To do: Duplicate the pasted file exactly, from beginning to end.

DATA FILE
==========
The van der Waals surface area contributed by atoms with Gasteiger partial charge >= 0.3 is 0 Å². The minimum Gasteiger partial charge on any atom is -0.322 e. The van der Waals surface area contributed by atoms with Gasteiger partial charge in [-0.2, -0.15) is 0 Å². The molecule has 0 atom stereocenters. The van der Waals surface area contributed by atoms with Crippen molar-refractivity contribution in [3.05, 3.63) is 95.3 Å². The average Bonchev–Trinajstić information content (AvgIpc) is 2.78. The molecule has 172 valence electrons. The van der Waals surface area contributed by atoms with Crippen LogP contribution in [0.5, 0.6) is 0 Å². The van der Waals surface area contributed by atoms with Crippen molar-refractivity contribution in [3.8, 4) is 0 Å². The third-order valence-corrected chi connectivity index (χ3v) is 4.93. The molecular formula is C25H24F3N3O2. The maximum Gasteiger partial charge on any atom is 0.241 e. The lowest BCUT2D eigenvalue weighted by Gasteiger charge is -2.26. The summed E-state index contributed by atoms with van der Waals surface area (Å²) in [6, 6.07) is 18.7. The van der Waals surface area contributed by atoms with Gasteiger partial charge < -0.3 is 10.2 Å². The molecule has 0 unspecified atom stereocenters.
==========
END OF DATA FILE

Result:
The van der Waals surface area contributed by atoms with Gasteiger partial charge >= 0.3 is 0 Å². The minimum Gasteiger partial charge on any atom is -0.322 e. The van der Waals surface area contributed by atoms with Gasteiger partial charge in [-0.2, -0.15) is 0 Å². The molecule has 0 atom stereocenters. The van der Waals surface area contributed by atoms with Crippen molar-refractivity contribution in [3.05, 3.63) is 95.3 Å². The average Bonchev–Trinajstić information content (AvgIpc) is 2.78. The molecule has 172 valence electrons. The van der Waals surface area contributed by atoms with Crippen LogP contribution in [0.5, 0.6) is 0 Å². The van der Waals surface area contributed by atoms with Crippen molar-refractivity contribution in [3.8, 4) is 0 Å². The third-order valence-corrected chi connectivity index (χ3v) is 4.93. The molecular formula is C25H24F3N3O2. The maximum Gasteiger partial charge on any atom is 0.241 e. The lowest BCUT2D eigenvalue weighted by Gasteiger charge is -2.26. The summed E-state index contributed by atoms with van der Waals surface area (Å²) in [6, 6.07) is 18.7. The van der Waals surface area contributed by atoms with Gasteiger partial charge < -0.3 is 10.2 Å². The molecule has 0 unspecified atom stereocenters.